112.3 ± 15.7
111.6 ± 12.5
Body Fat (%)
44.5 ± 4.9
42.3 ± 6.5
125.8 ± 12.3
130.6 ± 17.1
75.6 ± 10.0
74.3 ± 9.3
185.0 ± 33.1
187.4 ± 28.7
101.9 ± 27.2
104.1 ± 26.9
53.2 ± 14.3
53.8 ± 11.9
137.2 ± 43.0
149.0 ± 58.4
103.1 ± 9.1
103.2 ± 9.9
9.6 ± 8.1
8.5 ± 4.7
2.5 ± 2.4
2.2 ± 1.4
4.3 ± 2.2
4.9 ± 3.2
142.8 ± 66.7
123.7 ± 61.4
529.1 ± 178.6
495.5 ± 119.9
2.03 ± 0.66
2.03 ± 0.57
Treatment Effects by Group
Δ Metformin(N = 25)
Δ Exenatide(N = 25)
Difference(M – E)
−0.4 ± 0.7*
−0.8 ± 1.4*
Waist Circumference (cm)
−1.7 ± 3.5*
−3.2 ± 6.2*
Body Fat (%)
0.8 ± 1.7
0.8 ± 2.6
0.5 ± 10.2
−5.4 ± 15.3
−0.8 ± 6.9
−2.8 ± 7.3
−9.2 ± 16.1**
−14.6 ± 17.4***
−1.1 ± 21.4
−9.9 ± 22.5*
−1.5 ± 9.7
−1.1 ± 12.8
−2.9 ± 22.8
−25.5 ± 45.7*
−3.7 ± 9.3
−2.7 ± 9.9
−2.4 ± 4.3**
−0.6 ± 2.8
−0.8 ± 1.4*
−0.2 ± 0.8
−0.4 ± 2.2
−0.4 ± 2.2
−16.5 ± 30.4*
−0.1 ± 41.5
−15.3 ± 101.3
10.4 ± 83.2
−0.17 ± 0.72
0.01 ± 0.68
Little is known about the effect of chronic GLP-1 receptor agonist treatment on endothelial function in humans. The primary finding of the current study is that chronic treatment with exenatide in patients with obesity and pre-diabetes has similar effects on microvascular endothelial function, inflammation, oxidative stress, and vascular activation as treatment with metformin. These results are in line with a recent pilot study we conducted in non-diabetic youth with severe obesity, which demonstrated no change in endothelial function with 3-months of exenatide treatment . In regard to inflammation and oxidative stress, our results are in contrast to a recent study that demonstrated a rapid anti-inflammatory and reactive oxygen species suppression effect of exenatide in patients with T2DM . The contradictory findings between these studies may be explained by the different patient populations examined (pre-diabetes vs. T2DM) and the methods by which inflammation and oxidative stress were measured (systemic vs. cellular/molecular). Two other studies have evaluated the effects of acute, one-time, GLP-1 administration on endothelial function in patients with IGT and T2DM [9, 19]. Nystrom et al.  reported that infusion of GLP-1 in a small number (N = 12) of patients with T2DM and stable coronary artery disease improved brachial artery flow-mediated dilation while no improvement was observed in healthy controls. Koska et al.  demonstrated improved postprandial (high-fat meal) RHI with pre-administration of exenatide (10 mcg) in patients with either IGT or T2DM. Taken together, these findings suggest that improvements in endothelial function with GLP-1 receptor agonists may be limited to the postprandial setting.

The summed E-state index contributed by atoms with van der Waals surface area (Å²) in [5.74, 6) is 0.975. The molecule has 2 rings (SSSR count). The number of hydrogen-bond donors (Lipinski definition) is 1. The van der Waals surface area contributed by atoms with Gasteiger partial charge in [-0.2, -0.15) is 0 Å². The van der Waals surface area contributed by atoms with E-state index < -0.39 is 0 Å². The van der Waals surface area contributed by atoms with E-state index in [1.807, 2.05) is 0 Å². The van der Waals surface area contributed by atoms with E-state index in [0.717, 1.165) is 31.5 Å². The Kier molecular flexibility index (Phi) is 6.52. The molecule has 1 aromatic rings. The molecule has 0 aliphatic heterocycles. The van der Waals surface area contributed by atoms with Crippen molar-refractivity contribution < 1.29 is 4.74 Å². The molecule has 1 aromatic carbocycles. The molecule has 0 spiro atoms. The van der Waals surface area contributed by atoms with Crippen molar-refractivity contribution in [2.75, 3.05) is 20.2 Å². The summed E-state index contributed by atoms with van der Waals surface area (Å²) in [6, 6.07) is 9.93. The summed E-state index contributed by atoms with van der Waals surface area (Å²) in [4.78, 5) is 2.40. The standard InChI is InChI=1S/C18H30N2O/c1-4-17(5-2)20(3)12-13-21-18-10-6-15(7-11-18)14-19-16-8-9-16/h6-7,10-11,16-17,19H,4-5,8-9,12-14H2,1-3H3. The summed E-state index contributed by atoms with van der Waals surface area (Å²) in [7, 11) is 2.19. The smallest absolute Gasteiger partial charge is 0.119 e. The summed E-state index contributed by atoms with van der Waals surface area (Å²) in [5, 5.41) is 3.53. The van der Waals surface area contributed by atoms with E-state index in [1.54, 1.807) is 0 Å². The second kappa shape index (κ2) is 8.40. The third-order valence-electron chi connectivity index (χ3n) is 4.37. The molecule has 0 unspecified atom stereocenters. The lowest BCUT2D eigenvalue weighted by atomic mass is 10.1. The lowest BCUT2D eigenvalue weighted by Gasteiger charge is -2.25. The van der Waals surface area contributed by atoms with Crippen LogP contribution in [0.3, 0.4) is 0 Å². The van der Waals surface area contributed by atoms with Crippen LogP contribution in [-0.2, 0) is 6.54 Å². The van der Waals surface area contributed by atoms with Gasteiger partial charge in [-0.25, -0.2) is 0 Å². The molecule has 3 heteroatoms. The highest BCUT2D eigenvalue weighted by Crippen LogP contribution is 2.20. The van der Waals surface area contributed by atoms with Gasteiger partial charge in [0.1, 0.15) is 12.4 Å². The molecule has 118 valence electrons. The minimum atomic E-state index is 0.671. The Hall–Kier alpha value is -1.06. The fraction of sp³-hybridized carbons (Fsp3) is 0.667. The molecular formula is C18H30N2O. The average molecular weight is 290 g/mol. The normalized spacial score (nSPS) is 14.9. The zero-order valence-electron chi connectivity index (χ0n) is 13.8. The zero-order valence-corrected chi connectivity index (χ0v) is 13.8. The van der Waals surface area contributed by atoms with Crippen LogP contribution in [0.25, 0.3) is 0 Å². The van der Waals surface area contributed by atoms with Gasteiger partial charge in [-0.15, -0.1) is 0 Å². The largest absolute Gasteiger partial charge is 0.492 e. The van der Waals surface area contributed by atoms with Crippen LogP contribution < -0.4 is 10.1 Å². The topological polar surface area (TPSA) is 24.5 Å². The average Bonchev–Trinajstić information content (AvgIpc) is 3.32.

There are many potential explanations for the findings in this study - the most obvious being that GLP-1 receptor agonists may have minimal or no appreciable effect on endothelial function and blood flow in individuals with obesity and pre-diabetes. The lack of improvement in endothelial function may be related to the relatively short half-life of exenatide (approximately 2.4 hours) and the fact that its metabolic effects occur predominantly in the postprandial setting. Alternatively, the treatment period may not have been long enough in this study to elicit an improvement in endothelial function. Some studies have shown that weight loss and glycemic control continue to improve well beyond 3-months with exenatide therapy [31–33]. Another potential explanation for the lack of improvement in endothelial function is that, despite the high baseline BMI, body fat, CRP, and other risk factor levels, the baseline RHI values in these patients were relatively high (2.03 in both groups), which may have limited the ability of exenatide to exert a beneficial effect. Therefore, it is possible that results may differ in other patient populations, such as those with T2DM who often have significant endothelial dysfunction. Finally, it is possible that the effects of exenatide on endothelial function may differ by vascular bed, and that the microvasculature, which was measured in this study, is less responsive compared to the conduit arteries.